An Enduring Format

Many customers, over the last decade or so, have traded or sold off some old favourite equipment for newer digital stuff, knowing there’s little point in hanging onto something that won’t get much use. However, more than one has wistfully acknowledged that if there was one camera they should have kept … it was their Rolleiflex.
There’s something special about these brick-shaped little gems that sets them apart from most other cameras. The build quality, of course, cannot be ignored. While there were many similar looking twin-lens reflex cameras (TLRs) made in various countries, the Rollei was the clear leader in fit and finish – and those nice Zeiss and Schneider lenses didn’t hurt either.
The Franke and Heidecke company didn’t invent the TLR, but somehow hit upon using a metal body casting to very neatly fit the film chamber and reflex finder very closely together – making for a very portable package, yet still offering a big 6x6cm negative. The cameras were also rigid and strong, and didn’t require unfolding or extending – as did so many other rollfilm cameras of the 1930s.
As mentioned before, the Rolleiflex inspired many, many clones over the years. Good ones were made by Minolta and Topcon, and the later Yashicamats were quite superb.
My first TLR was a Ricohflex – the nicer one with the built-in meter and seesaw focusing controls. I still have it, although it’s been sitting for so long the shutter has finally gummed up – a project for another rainy day.
My first Rolleiflex came about when my newspaper editor boss let me have a box of clapped out cameras that hadn’t been used since the days they switched to 35mm (which turned out to be not as long before as I thought). I had some fun mixing and matching parts to get three or four Yashicamats in working order. There was also a Mamiya C3 with 180mm lenses that I tried to love – but it was a heavy beast, and I never did as well with it as I had hoped. Then there was this well-worn, but working Rolleiflex 3.5 T. I underestimated it, I think. I probably only put one or two rolls through it before I traded it off for a Nikon motor drive. The other guy got the better part of the deal, I realized later. So that was my Rolleiflex that “got away”.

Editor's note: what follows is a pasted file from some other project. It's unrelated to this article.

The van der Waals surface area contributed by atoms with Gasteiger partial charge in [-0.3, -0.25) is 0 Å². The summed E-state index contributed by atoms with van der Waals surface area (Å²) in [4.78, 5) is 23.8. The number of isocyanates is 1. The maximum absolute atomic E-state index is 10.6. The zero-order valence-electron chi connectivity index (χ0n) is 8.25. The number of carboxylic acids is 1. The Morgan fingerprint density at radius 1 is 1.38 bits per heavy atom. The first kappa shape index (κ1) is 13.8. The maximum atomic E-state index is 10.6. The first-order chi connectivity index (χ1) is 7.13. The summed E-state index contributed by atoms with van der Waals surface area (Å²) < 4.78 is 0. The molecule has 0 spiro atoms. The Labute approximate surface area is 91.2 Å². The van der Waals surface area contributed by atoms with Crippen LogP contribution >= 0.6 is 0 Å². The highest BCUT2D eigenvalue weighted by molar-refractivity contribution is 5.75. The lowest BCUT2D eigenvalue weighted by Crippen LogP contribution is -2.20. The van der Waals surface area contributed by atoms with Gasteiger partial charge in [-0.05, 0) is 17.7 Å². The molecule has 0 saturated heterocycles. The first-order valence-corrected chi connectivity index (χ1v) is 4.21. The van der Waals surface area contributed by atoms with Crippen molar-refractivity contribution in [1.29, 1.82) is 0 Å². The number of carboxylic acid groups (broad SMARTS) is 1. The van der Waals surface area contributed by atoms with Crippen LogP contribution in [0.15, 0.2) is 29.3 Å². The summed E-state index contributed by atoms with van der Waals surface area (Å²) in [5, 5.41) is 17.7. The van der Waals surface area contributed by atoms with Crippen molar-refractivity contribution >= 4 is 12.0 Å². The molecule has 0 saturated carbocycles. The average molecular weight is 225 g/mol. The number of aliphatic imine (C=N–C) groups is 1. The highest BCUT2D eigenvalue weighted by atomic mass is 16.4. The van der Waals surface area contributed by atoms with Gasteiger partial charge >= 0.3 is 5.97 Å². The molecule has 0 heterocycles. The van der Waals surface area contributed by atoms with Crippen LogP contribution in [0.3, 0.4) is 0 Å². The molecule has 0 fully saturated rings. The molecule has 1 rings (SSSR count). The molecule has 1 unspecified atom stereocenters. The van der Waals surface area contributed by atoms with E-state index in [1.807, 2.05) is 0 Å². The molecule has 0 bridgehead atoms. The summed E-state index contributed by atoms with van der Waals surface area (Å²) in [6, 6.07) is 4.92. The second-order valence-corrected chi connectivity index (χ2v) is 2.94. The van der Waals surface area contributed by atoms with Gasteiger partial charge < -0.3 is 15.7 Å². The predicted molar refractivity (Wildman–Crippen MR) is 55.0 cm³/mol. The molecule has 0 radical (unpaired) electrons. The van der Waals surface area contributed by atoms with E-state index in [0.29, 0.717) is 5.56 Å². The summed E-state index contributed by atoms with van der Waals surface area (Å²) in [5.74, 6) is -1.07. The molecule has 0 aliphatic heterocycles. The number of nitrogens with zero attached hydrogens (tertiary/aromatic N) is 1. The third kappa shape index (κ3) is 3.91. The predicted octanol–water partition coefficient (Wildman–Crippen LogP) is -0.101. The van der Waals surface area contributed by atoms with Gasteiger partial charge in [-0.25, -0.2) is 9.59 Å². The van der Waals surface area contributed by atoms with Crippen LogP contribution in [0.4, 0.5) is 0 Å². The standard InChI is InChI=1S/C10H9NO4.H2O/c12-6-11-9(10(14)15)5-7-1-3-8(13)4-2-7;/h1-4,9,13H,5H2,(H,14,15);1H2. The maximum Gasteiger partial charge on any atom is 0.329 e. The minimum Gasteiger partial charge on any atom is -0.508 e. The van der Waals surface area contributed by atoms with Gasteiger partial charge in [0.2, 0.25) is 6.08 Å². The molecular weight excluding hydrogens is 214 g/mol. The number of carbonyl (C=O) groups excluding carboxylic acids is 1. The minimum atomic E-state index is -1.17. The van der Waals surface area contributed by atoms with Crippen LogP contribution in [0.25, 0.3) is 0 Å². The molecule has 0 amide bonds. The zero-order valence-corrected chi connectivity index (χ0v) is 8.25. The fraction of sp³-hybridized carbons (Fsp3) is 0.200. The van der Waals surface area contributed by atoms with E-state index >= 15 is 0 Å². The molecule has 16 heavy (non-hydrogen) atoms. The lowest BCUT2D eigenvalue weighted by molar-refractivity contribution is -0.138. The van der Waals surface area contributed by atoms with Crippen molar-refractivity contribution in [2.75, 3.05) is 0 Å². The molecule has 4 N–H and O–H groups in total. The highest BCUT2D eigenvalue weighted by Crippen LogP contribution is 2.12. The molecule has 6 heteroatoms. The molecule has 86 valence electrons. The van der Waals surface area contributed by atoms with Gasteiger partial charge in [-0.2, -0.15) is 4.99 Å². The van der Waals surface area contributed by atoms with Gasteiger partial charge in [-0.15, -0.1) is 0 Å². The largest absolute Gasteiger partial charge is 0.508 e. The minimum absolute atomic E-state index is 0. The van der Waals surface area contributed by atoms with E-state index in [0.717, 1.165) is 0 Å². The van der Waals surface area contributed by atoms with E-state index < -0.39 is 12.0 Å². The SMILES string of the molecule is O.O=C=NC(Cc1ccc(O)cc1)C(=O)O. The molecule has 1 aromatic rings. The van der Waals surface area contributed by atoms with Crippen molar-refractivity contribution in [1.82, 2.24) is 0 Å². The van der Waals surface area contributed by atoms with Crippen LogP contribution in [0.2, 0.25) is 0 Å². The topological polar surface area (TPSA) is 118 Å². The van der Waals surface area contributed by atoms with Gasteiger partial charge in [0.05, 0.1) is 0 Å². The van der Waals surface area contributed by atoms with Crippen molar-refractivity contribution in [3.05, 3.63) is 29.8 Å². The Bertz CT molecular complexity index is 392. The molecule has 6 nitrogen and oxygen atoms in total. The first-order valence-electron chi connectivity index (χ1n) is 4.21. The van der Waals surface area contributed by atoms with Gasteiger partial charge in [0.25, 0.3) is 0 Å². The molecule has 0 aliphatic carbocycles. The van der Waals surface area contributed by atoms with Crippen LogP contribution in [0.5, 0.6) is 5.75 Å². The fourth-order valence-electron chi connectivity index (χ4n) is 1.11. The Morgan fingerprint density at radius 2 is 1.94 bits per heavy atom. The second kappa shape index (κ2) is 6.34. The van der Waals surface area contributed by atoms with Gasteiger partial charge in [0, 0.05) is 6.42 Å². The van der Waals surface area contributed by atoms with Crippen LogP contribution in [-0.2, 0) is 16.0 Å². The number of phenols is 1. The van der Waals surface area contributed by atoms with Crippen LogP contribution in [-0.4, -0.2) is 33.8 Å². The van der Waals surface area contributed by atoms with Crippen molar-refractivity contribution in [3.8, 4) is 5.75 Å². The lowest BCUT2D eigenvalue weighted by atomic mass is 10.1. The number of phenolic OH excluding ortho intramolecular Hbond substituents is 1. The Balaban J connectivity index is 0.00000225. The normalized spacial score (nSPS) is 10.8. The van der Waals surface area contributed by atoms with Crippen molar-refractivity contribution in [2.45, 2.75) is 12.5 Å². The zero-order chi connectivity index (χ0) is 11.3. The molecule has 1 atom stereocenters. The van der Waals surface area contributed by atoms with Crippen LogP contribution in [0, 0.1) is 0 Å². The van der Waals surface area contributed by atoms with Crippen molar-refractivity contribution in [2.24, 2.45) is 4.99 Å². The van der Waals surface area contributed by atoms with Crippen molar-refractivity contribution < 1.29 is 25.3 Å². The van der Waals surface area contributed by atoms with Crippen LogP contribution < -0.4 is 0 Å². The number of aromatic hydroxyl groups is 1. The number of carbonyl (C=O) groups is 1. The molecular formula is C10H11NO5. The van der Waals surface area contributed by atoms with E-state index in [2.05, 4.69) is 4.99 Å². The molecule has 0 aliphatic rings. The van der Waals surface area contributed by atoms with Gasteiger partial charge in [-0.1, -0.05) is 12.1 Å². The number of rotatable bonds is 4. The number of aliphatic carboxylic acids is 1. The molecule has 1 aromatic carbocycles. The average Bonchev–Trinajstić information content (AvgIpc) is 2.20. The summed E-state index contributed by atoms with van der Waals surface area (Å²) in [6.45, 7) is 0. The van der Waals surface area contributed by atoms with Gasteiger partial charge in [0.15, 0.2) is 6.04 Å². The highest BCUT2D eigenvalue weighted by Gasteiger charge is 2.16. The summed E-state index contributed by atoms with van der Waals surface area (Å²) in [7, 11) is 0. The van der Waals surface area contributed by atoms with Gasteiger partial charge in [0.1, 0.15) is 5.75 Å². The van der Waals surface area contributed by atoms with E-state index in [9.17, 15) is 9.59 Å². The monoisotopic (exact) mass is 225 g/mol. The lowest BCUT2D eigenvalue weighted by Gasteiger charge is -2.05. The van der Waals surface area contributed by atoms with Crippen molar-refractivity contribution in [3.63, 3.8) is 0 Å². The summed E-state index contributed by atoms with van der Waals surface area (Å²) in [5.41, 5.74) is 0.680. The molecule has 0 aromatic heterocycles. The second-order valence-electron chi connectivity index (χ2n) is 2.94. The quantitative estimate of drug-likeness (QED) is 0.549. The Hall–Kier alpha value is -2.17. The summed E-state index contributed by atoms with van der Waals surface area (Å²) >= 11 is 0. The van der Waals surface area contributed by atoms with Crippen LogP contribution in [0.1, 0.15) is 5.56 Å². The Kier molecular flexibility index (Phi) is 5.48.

I borrowed a 2.8C once, with half a mind to buy it. I had recently sold off a 6×6 outfit, deciding I didn’t get along with the square format. But the transparencies I took with it were gorgeous, and completely blew away the digital body I had with me the same morning. Still, someone else bought it before me. Shortly after that I got the Hasselblad outfit and decided I could love a 6×6 reflex after all.
But still, there’s something about a Rollei.
I think the greatest thing about the Franke and Heidecke invention is how it is perfect just the way it is – self contained (especially if you have one with a built-in meter). You just don’t need anything else to take good photos.
Yes, Rollei was the king of accessories. They made every conceivable gadget for those cameras – parallax-corrected close up lenses, telephoto and wide angle add-ons – and when it was obvious 35mm slides weren’t going away, they made 35mm adapter kits to go inside the medium format body – so long as you didn’t mind taking all your photos in vertical format with a 75mm lens.
True Rollei believers might collect the accessories, but they leave them at home. The camera is perfect the way it is. A hood and a case is all you need. Maybe a couple of filters if you’re doing black and white.
The Rollei has its faults, of course. Obviously the viewfinder’s reversed image makes taking photos of moving subjects almost impossible. And unless you use the sport finder, you take most photos at chest-level or lower.
Then again, that’s the point. The TLR is its own discipline. The kind of photos you seek out and take with an almost-silent camera held at waist level, and that rations film out 12 shots to a roll are arguably very different from what you get with an SLR held up to your face autofocusing at five frames per second.
Rolleis are different, I suppose. Which probably explains why so many young women ask me if I have any for sale. They’re looking for something different.